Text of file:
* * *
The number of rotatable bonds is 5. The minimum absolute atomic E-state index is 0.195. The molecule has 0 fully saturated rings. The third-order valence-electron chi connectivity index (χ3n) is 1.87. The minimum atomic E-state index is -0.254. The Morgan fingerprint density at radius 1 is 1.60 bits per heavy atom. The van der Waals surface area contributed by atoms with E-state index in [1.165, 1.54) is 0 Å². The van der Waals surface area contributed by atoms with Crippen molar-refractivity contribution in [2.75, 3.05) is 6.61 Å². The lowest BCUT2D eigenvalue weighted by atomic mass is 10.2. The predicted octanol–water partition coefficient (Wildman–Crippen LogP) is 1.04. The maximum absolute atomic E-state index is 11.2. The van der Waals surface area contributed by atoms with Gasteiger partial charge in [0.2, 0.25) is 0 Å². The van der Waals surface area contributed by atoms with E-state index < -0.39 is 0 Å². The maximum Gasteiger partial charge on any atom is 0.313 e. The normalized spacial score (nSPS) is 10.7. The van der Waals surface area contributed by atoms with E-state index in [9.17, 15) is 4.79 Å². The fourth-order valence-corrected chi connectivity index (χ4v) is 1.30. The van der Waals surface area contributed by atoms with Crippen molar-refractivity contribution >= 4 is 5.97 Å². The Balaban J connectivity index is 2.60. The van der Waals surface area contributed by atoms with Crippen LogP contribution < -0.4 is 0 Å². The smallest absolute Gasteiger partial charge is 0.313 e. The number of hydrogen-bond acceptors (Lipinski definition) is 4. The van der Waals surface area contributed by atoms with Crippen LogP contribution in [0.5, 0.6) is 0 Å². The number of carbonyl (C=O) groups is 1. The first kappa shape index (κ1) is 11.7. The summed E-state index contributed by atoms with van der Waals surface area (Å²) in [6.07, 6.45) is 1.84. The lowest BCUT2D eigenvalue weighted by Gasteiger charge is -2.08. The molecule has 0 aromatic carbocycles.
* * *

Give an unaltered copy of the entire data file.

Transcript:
The number of rotatable bonds is 5. The minimum absolute atomic E-state index is 0.195. The molecule has 0 fully saturated rings. The third-order valence-electron chi connectivity index (χ3n) is 1.87. The minimum atomic E-state index is -0.254. The Morgan fingerprint density at radius 1 is 1.60 bits per heavy atom. The van der Waals surface area contributed by atoms with E-state index in [1.165, 1.54) is 0 Å². The van der Waals surface area contributed by atoms with Crippen molar-refractivity contribution in [2.75, 3.05) is 6.61 Å². The lowest BCUT2D eigenvalue weighted by atomic mass is 10.2. The predicted octanol–water partition coefficient (Wildman–Crippen LogP) is 1.04. The maximum absolute atomic E-state index is 11.2. The van der Waals surface area contributed by atoms with Gasteiger partial charge in [0.2, 0.25) is 0 Å². The van der Waals surface area contributed by atoms with E-state index < -0.39 is 0 Å². The maximum Gasteiger partial charge on any atom is 0.313 e. The normalized spacial score (nSPS) is 10.7. The van der Waals surface area contributed by atoms with E-state index in [9.17, 15) is 4.79 Å². The fourth-order valence-corrected chi connectivity index (χ4v) is 1.30. The van der Waals surface area contributed by atoms with Crippen molar-refractivity contribution >= 4 is 5.97 Å². The Balaban J connectivity index is 2.60. The van der Waals surface area contributed by atoms with Crippen LogP contribution < -0.4 is 0 Å². The smallest absolute Gasteiger partial charge is 0.313 e. The number of hydrogen-bond acceptors (Lipinski definition) is 4. The van der Waals surface area contributed by atoms with Crippen LogP contribution in [0.5, 0.6) is 0 Å². The number of carbonyl (C=O) groups is 1. The first kappa shape index (κ1) is 11.7. The summed E-state index contributed by atoms with van der Waals surface area (Å²) in [6.07, 6.45) is 1.84. The lowest BCUT2D eigenvalue weighted by Gasteiger charge is -2.08. The molecule has 0 aromatic carbocycles.